Appeal from the United States District Court for the Western District of Wisconsin. No. 3:09‐cv‐00035--bbc‐‐Barbara B. Crabb, Judge.
The opinion of the court was delivered by: Ripple, Circuit Judge (in chambers).
ON MOTION TO STAY THE MANDATE
The State of Wisconsin has filed a motion to stay this court's mandate so that it may file a petition for writ of certiorari in the Supreme Court of the United States. The State argues that there is a reasonable probability that four justices will vote to grant certiorari and a reasonable possibility that five justices will vote to reverse this court's judgment. See Books v. City of Elkhart, 239 F.3d 826, 828 (7th Cir. 2001) (Ripple, J., in chambers). Moreover, the State believes that the balance of equities favors granting the stay in this case. For the reasons set forth in this chambers opinion, I deny the motion to stay the mandate.
The State submits that it meets the requirement for likelihood of success on the merits‐‐in this context, of obtaining a grant of certiorari and reversal of this court's decision‐‐based on our failure to apply correctly, or at all, recent holdings of the Supreme Court. I conclude that the State misapprehends both the holdings of the Supreme Court and our opinion in this case.
The State first maintains that, because the panel did not apply AEDPA deference with respect to the performance prong of Strickland v. Washington, 466 U.S. 668 (1984), our decision is at odds with Harrington v. Richter, 131 S. Ct. 770 (2011). In Harrington, the Supreme Court first addressed whether AEDPA deference "applies when state‐court relief is denied without an accompanying statement of reasons." Id. at 780. The Court held:
Where a state court's decision is unaccompanied by an explanation, the habeas petitioner's burden still must be met by showing there was no reasonable basis for the state court to deny relief. This is so whether or not the state reveals which of the elements in a multipart claim it found insufficient, for § 2254 applies when a "claim," not a component of one, has been adjudicated.
There are several reasons why this passage from Harrington is inapplicable to the present case. First, Harrington addresses the situation in which a state‐court decision "is unaccompanied by an explanation." Here, the state appellate court issued an opinion and wrote: "We do not address whether counsel's performance was deficient because we conclude that, even assuming deficient performance, Sussman cannot show prejudice." R.5, Ex. B at 2. Seeking to invoke Harrington, the State asks that we treat this statement as a holding devoid of explanation that Mr. Sussman had failed to establish substandard performance. Clearly, however, the state court cannot both assume deficient performance and hold that counsel's performance was not deficient. Second, the Supreme Court in Harrington did not disturb its approach in Wiggins v. Smith, 539 U.S. 510 (2003). In Wiggins, the Court reviewed a state‐court's determination of a Strickland issue. The state court had resolved the performance prong of the Strickland test against the petitioner and, therefore, had not addressed the prejudice prong. In evaluating the prejudice prong (after concluding that the state court's performance analysis was unreasonable), the Court stated: "In this case, our review is not circumscribed by a state court conclusion with respect to prejudice, as neither of the state courts below reached this prong of the Strickland analysis." Id. at 534. As I have noted earlier, Harrington did not address such a situation and, therefore, left Wiggins intact. We certainly cannot assume that the Court overruled sub silentio its holding in Wiggins‐‐a precedent so important to the daily work of the lower federal courts.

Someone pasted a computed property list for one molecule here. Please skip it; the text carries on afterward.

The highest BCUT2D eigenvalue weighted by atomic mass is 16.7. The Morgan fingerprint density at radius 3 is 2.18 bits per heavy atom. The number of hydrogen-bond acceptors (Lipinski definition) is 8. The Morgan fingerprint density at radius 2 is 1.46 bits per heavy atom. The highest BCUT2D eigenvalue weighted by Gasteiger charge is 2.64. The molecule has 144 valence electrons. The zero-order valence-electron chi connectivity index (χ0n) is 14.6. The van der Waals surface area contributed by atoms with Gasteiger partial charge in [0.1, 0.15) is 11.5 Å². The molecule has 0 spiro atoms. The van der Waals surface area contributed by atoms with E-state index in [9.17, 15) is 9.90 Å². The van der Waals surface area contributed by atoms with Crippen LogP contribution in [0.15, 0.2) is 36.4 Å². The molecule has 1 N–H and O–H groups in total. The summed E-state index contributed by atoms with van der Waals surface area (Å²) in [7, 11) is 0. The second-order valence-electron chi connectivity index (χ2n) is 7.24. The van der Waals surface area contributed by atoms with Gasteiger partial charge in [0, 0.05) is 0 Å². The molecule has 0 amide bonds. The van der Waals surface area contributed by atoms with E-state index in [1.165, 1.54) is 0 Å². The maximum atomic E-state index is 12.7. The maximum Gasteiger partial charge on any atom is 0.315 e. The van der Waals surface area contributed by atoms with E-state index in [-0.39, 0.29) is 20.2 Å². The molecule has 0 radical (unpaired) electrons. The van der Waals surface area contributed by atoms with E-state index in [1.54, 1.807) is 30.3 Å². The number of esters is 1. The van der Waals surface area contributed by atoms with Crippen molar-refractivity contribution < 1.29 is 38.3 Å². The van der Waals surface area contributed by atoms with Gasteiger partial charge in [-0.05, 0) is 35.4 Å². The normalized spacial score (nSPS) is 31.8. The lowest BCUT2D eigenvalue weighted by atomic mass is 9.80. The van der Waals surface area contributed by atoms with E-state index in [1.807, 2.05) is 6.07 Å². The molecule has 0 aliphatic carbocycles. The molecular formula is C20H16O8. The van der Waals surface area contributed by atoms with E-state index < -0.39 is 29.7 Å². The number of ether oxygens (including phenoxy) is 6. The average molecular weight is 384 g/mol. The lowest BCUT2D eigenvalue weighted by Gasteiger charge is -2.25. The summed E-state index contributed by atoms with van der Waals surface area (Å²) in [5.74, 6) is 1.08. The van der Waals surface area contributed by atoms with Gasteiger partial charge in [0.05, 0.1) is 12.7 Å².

Finally, even if Harrington somehow signaled the Court's willingness to revisit Wiggins, the present case does not present it with a clear opportunity to do so. In Sussman, although the panel stated that it would not apply AEDPA deference to the performance prong, it also observed that, in this context, "[c]onsideration of [the performance prong] necessarily overlaps with our consideration of the prejudice prong of the Strickland analysis," Sussman v. Jenkins, No. 09‐3940, 2011 WL 1206187, at *18 (7th Cir. Apr. 1, 2011), and, with respect to the prejudice prong, this court did apply AEDPA deference.
Relying on the Supreme Court's recent decision in Premo v. Moore, 131 S. Ct. 733 (2011), the State also submits that we exceeded the bounds of our review by evaluating, and disagreeing with, the rationale employed by the state court's rejection of Mr. Sussman's claim that he was prejudiced by his counsel's failure. According to the State, Premo prohibits a federal habeas court from "go[ing] behind the state courts' 'no prejudice' determination." Motion to Stay at 7‐8. I conclude that Premo has little relevance to this case.
In Premo, the Supreme Court considered "the adequacy of representation in providing an assessment of a plea bargain without first seeking suppression of a confession assumed to have been improperly obtained." Premo, 131 S. Ct. at 738. Specifically, Moore had been involved in a violent kidnapping; prior to the victim's release, Moore accidentally shot the victim. In addition to ...